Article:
Ambition runs strongly in the Kressind family, and for each of Trassan’s siblings fate beckons. Soldier Rel is banished to a vital frontier, bureaucrat Garten balances responsibility with family loyalty, sister Katriona is determined to carve herself a place in a world of men, outcast Guis struggles to contain the energies of his soul, while priest Aarin dabbles in forbidden sorcery.

The world is in turmoil as new money brings new power, and the old social order crumbles. And as mankind’s arts grow stronger, a terror from the ancient past awakens…


Those who drink the water shall thirst for blood. They shall be as wild beasts.

A curse is ravaging the Seven Kingdoms. Fugitive Osgaardan prince, Harkeld, is the one person who
can destroy it. Guarded by Sentinel mages, pursued by Fithian assassins, he begins the final—and most dangerous—stage of his quest: entering the cursed kingdom of Sault, where drinking even one drop of water means madness and death.

But the mages aren’t the only travelers heading east. Princess Brigitta, abducted by the Fithians, is also bound for Sault—unless she can escape. And in close pursuit is her loyal armsman, Karel.

Young orphan, Jaumé, is also headed for Sault—where he will be forced to make decisions that will change the fate of the Seven Kingdoms forever.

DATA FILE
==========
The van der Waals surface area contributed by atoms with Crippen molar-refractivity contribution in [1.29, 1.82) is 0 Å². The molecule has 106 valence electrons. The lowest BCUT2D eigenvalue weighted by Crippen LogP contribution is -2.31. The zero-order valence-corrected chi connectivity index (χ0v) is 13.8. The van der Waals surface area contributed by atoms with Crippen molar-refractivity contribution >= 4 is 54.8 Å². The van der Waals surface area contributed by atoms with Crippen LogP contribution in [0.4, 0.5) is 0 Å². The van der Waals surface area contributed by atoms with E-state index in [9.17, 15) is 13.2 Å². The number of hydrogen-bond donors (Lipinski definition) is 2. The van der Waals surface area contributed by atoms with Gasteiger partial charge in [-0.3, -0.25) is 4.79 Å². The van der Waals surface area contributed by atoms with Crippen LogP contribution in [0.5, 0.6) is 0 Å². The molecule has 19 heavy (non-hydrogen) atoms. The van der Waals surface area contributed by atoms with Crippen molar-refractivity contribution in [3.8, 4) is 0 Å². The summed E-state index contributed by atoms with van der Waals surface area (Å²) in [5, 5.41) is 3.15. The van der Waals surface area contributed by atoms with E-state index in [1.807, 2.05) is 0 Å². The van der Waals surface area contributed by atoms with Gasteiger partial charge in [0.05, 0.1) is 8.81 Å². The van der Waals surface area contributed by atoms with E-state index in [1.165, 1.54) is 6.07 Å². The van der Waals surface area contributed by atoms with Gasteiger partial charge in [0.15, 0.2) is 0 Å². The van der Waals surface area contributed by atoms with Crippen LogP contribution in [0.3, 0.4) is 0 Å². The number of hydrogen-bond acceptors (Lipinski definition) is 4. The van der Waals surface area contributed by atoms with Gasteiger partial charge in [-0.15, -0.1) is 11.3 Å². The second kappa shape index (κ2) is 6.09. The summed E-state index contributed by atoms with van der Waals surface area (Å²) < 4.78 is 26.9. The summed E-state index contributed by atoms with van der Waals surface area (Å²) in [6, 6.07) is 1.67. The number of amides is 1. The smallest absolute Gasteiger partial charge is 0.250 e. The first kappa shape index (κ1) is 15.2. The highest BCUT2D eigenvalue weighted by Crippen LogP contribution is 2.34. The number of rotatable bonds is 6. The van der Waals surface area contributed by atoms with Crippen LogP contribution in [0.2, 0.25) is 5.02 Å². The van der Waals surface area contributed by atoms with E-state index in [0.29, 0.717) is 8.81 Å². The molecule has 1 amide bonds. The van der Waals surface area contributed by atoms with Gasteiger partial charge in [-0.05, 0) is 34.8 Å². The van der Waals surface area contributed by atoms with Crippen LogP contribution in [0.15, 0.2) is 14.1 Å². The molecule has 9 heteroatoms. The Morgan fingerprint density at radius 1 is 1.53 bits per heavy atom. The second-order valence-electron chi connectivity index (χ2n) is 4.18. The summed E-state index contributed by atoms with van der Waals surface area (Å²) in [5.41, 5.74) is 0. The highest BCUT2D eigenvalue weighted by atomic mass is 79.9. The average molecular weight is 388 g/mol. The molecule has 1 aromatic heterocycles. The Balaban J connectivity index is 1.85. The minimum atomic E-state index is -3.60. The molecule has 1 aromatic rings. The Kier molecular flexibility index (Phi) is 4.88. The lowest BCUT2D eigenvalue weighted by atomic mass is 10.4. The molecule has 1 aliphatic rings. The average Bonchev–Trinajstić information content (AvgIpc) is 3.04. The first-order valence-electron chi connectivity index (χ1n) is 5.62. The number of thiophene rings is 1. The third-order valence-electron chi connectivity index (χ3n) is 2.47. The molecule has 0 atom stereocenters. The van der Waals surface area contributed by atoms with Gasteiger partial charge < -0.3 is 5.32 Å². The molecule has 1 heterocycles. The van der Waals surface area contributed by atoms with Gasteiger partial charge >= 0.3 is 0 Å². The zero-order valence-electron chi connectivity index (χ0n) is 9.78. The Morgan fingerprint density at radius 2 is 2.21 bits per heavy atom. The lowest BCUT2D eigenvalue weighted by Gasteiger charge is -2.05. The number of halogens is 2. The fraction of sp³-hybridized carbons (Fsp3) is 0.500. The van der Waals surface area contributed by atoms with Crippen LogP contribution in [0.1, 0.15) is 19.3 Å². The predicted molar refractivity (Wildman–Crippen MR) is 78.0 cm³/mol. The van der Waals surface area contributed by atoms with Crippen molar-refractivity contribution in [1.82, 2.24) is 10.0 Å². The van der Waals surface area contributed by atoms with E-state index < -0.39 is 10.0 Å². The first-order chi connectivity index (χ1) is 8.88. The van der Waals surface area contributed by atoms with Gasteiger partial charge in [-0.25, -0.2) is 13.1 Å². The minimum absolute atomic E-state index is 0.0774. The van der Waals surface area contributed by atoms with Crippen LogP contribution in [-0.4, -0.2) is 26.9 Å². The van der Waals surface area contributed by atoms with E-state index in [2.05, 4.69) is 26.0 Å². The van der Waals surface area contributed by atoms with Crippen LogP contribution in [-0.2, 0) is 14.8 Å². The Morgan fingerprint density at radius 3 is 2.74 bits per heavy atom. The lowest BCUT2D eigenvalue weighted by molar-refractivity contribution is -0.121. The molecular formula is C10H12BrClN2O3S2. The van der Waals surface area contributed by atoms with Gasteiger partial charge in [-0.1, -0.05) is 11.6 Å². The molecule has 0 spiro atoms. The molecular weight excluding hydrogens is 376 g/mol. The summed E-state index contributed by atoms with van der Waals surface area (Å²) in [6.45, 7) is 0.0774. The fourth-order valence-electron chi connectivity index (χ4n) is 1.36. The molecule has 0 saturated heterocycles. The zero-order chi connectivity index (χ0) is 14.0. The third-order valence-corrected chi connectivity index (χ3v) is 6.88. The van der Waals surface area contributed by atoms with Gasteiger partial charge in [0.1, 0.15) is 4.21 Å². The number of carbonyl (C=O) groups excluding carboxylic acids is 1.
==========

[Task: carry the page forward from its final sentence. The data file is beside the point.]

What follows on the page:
I’ll confess that this book was buried in a box marked ‘to review’ but jumped the line after I read an article in The Guardian praising it as one of the best of the year. I’ve read some great novels in 2014 and Europe in Autumn is definitely up there amongst the best of them. I, unfortunately, don’t remember who wrote that article (thanks!) but I will remember this book.

Europe in Autumn is a slow burn that gathers pace with real style until it’s stunning conclusion. Check out the blurb below…

Rudi is a cook in a Kraków restaurant, but when his boss asks Rudi to help a cousin escape from the country he’s trapped in, a new career – part spy, part people-smuggler – begins. Following multiple economic crises and a devastating flu pandemic, Europe has fractured into countless tiny nations, duchies, polities and republics. Recruited by the shadowy organisation Les Coureurs des Bois, Rudi is schooled in espionage, but when a training mission to The Line, a sovereign nation consisting of a trans-Europe railway line, goes wrong, he is arrested and beaten, and Coureur Central must attempt a rescue.

With so many nations to work in, and identities to assume, Rudi is kept busy travelling across Europe. But when he is sent to smuggle someone out of Berlin and finds a severed head inside a locker instead, a conspiracy begins to wind itself around him. With kidnapping, double-crosses and a map that constantly re-draws itself, Europe in Autumn is a science fiction thriller like no other.